Mr. BuRKAN. I am talking about the litigation in the courts. 

Representative Legare. \on say there are only three concerns 
manufacturing these records? 

Mr. BuRKAN. Yes. 

Representative Leoare. And you want us to so legislate that there 
will be only one concern ? 

Mr. BuRKAN. No, sir; I do not. 

Representative Legare. That is your proposition. 

The Chairman. You are not arguing this matter on the supposition 
that the committees are in favor of a monopoly, are you? 

Mr. BuRKAN. I propose to show that this is the greatest monopoly 
in this country, ana that in dealing with this proposition these people 
and their methods and their sincerity in the cry of "monopoly" 
should l)e considered when you come to pass upon this legislation. 

The CiiAiR.MAN. If there is any legislation which we can pass that 
will prevent a monopoly by the Victor conipanv or any other com- 
pany, that is what we are going to do. 

Mr. Bi'RKAN. Yes; and 1 am in favor of that. 

Representative Cikrier. Do you think we will cure this monopoly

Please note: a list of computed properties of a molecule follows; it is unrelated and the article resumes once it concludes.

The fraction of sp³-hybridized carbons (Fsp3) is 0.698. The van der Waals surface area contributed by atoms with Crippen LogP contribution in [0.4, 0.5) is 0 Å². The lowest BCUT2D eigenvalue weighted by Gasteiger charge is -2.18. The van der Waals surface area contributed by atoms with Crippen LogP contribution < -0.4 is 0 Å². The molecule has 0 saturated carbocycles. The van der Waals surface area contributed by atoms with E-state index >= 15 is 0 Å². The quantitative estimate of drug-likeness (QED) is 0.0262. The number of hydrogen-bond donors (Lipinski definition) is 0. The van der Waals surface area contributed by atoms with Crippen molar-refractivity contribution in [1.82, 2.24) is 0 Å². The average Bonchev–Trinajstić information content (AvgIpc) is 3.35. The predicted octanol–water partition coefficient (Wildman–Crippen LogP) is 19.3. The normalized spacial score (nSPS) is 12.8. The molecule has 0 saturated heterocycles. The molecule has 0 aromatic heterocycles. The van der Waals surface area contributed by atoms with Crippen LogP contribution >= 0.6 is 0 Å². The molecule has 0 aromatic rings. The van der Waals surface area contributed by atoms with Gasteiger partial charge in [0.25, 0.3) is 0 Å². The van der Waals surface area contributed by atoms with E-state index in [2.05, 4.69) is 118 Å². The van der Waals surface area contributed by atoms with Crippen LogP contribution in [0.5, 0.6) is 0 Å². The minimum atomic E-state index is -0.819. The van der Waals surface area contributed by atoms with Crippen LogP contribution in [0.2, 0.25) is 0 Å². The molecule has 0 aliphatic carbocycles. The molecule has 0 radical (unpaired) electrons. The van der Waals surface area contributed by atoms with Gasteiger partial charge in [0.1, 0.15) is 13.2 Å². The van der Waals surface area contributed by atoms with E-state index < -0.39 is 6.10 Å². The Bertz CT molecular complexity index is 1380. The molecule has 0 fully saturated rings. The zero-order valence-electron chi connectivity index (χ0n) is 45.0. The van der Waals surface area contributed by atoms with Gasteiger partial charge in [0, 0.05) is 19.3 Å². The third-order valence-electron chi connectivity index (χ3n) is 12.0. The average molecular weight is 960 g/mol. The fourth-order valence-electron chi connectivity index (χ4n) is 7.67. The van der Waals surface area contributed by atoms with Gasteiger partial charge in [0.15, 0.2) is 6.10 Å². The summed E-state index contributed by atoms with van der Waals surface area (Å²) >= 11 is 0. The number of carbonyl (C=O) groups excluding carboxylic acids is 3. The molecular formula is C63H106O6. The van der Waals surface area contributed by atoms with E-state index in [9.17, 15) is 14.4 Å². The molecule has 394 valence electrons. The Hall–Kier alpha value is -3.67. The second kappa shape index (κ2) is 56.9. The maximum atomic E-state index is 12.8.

by building up another? 

Mr. BiTKKAX. No; I do not. I am simply going into the good 
faith of these people in their opposition to this legislation. Let me 
call your attentitm again to the last provision of this contract which 
I read a moment ago, and which provides that neither party to this 
contract shall copy or reproduce in any manner any records owned 
or controlled or first i)r()duce(l by the other party, nor will they deal 
in or handle in any way whatsoever such copies if made by others, 
and that they will cooperate to sc^cure a discontinuance of such acts 
on the i)arts of others, and to secure legislation and make it illegal 
to coj>y or counterfeit records, if it shall be found that the j)resent 
laws do not covit the cas(». 

And so thes(», people, although they abuse us for asking you to make 
it illegal for anyone to take a composer's composition without com- 
pensation, have entered into an agreement to come before Congress 
and ask it to make it unlawful for any other company who is desirous 
of doing so from manufacturing records copied from those records 
controlled by the trust. What is actually copied is not the physical 


record, but the composition embodied therein. They tell you that 
they have the right to copy Victor Herbert's compositions and sell 
them for profit in the form of phonograph records and to refuse to 
pay him a royalty for that right, but that it is unlawful for any other 
manufacturer to copy the very same compositions from those records 
or place upon them what is contained therein. That shows the fair-